CCD Spotlight Blog

The Gifts We Bring

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As we entered Advent a few years ago, the music playing as I decorated my tree drew my attention and made me pause.  

The Little Drummer Boy, a traditional arrangement I’d been listening to since I was small, shared the story of one person’s story among many going to worship the Christ child.  

The song begins: Come, they told me, a new born king to see. Who wouldn’t be excited to be included for this adventure? How many kings does anybody meet in a lifetime, let alone a brand new one? It’s an invitation you can’t really refuse.  

Those who have already accepted the invitation remember to mention an important detail for the people they are encouraging to join them: Our finest gifts we bring to lay before the king, so,to honor him, when we come. They are saying that, if you are coming with us, this is what we are doing and why we are doing it.  

The Little Drummer Boy is a bit taken aback, I suspect, when he thinks he doesn’t have anything to present to the king they are going to see, let alone something grand enough to equal what the others ahead of him have already planned to give in honor of his birth.  

Yet, he figures it out.  

Image via Tim Mossholder on

The boy’s drumming is his finest gift, the best he has of himself to offer someone who seems a lot like him, but is destined to live a very different life. I like to imagine him softly playing his music, making it both worthy of a king, and gentle enough for a newborn making his way through his first hours of life.  

I believe that most, if not all of us, are quite like this small boy, wanting to be included in this adventure, but also knowing it required something of him he may not know or understand how to give. I also believe that is part of the gift itself, the zig zagging road that teaches us endurance, character, strength, compassion and good will in accordance with the faith necessary to persevere, no matter what.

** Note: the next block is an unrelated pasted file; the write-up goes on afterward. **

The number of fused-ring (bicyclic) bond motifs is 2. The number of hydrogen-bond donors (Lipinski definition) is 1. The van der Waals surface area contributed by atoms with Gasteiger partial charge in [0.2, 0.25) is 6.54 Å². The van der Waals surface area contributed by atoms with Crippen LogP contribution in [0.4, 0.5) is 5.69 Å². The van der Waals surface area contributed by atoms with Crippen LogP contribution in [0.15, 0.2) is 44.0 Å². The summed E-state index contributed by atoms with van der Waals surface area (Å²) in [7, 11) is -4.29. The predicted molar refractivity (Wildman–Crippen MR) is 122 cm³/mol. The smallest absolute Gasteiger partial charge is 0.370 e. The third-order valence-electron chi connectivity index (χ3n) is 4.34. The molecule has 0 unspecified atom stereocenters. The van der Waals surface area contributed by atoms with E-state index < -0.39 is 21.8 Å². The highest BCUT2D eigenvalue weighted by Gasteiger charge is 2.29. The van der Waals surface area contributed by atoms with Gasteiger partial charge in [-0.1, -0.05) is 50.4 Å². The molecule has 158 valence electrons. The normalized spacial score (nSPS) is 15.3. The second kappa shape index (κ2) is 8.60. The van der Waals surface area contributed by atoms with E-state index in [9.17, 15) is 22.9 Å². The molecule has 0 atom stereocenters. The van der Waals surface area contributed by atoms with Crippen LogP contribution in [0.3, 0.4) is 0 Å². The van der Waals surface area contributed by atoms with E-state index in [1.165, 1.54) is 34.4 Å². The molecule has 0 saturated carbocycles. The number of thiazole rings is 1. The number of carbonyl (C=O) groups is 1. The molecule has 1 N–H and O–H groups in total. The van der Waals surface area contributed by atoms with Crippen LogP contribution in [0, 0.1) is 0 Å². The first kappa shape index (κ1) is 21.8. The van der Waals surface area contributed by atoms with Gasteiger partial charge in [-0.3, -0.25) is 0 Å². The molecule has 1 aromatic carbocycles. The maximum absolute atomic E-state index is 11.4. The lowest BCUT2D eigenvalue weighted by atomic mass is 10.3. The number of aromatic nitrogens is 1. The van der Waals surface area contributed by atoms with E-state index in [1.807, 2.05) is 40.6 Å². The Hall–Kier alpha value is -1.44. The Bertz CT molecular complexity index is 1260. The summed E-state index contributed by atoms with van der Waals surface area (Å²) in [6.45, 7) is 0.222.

The beauty of this song is that the boy decided to take the risk, to step on the road to the adventure, not having figured it all out, but willing to figure it out as he went along.    

While we don’t know what the others traveling with him gave, it wouldn’t be a surprise to discover that they shared tangible riches that were unobtainable to the hero of our story. He would have known that, and that he may end up looking very foolish if that was the general assumption of appropriate giving.  

There’s nothing in this song about any judgment against him because he didn’t have riches to present the king. But as human beings, it is easy to judge ourselves by comparison with others whom we think have more than us.    

When his turn comes to present his gift, he doesn’t compare himself to the others, but simply sees the baby before him, and sees himself in him. They are both poor boys, and he trusts that another poor boy will appreciate what he is giving from the best of who he is.

As we move more deeply into the Great Mystery of Advent, my best gift to you is to trust yourself as God’s own, and to value what you would like to share with God through this wonderful creation, just as God cherishes your generosity in doing so.    

About the author

Corey Kemp

The Rev. Cory L. Kemp is founder and faith mentor with Broad Plains Faith Coaching. Cory, employing her signature Handcrafted Faith program, supports ordained and lay women leaders in visualizing, understanding and strengthening their beliefs, so that they may know, love and serve God and their communities with generosity, wisdom, and joy.

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